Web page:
was a time when any existing nests would have been flooded. An eight-week duration was used as the interval of time typically required for successful reproduction of the birds (fledging). As stated above, the falling limb of the June rise below 7-foot stage is a potential interval for successful reproduction if that interval is 8 weeks in length and does not extend beyond September 1 and if no significant short term rises occurred. (Note: the summer low flow proposed in the 2002 biological opinion has no particular advantage for successful reproduction as compared to present flow management practiced the Corps). These criteria were used to evaluate the ‘natural’ hydrograph for the years 1929 – 1955. The analysis, which is summarized in table 1, indicated that for 24 of the 27 years successful reproduction was likely trivial or non-existent because the sandbars would have been expected to have been completely flooded during the ‘heart’ of the tern and plover reproduction season. The sandbars were not completely flooded in 1934; however, on June 16 there was a 2.8-foot water level rise. It is likely that this rise would have flooded most of the tern and plover nests. (This analysis does not consider potential of nesting on sandbar banks of the River. These sites are very susceptible to damage by predators. Nor does this evaluation consider nesting off river that occurs in cutoff chutes or adjacent cutoff lakes.)
The ‘Offset, Days” column of table 1 shows that typically the initial date that the river water temperature reached 18 degrees Celsius for seven consecutive days occurred after the date of the starting of the June rise. However, for some years the date occurred before the start of the spring rise. There was a large variability from –52 days to plus 11 days. The large variability suggests that the two occurrences are largely coincidental and not ‘coupled’ per se. This is expected because the June rise is the result of melting snow pack in the Rocky Mountains whereas the water temperature is largely the function of the mean-daily temperature of the date and the three preceding days. Accordingly, the assumption that the pallid sturgeons are cued by a coupled flow and temperature cue needs careful evaluation and further study.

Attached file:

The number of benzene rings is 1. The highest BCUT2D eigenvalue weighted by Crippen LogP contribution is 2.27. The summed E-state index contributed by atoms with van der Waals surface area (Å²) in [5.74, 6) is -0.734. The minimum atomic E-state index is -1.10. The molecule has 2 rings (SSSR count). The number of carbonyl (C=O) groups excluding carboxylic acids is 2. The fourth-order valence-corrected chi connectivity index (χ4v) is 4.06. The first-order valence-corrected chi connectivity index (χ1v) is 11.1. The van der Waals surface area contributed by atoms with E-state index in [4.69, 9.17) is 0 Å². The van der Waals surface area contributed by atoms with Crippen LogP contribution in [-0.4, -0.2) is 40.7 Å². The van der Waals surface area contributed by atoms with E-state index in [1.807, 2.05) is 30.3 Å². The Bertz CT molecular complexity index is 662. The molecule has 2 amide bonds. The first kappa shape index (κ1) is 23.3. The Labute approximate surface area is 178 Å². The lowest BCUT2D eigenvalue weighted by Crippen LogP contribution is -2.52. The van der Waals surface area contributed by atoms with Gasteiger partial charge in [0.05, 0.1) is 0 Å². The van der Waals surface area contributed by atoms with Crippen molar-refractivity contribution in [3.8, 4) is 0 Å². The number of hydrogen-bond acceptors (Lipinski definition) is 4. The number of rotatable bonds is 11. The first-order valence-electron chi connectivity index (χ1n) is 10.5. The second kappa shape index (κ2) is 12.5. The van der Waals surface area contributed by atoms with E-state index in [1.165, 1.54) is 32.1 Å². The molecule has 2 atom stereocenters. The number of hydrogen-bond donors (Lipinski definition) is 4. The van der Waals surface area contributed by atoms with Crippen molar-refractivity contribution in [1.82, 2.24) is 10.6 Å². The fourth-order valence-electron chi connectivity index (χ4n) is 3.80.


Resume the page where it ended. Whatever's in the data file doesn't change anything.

The comparison of stage data for the natural hydrograph for the years 1929-1955, suggests that the hydrograph was very unfavorable to the successful reproduction of the least terns and piping plover on the island sandbars of the Missouri River. It is possible that when the birds arrived from late April through early June that some may have tried nesting. However, because a June rise greater than 7 feet, which would have likely completely submerged all the sandbar islands, occurred 28 of the 29 years investigated, the ‘early’ nests would have been flooded. The birds are opportunistic nesters and they could have been expected to search out other nesting sites off the river. If the migrating birds found the sandbar islands flooded in the spring, it is likely that they would have continued their migration in search of more suitable nesting sites. The period of investigation was from 1929 through 1955 and included the drought year of the 1930s. The average rank for each year is shown in the rank column. The average rank for 1929-1955 record is 66, whereas the average rank for the 1898-1998 historical record is 50.5. Thus, the 1929-1955 record is more dry than normal. Accordingly, the analysis of the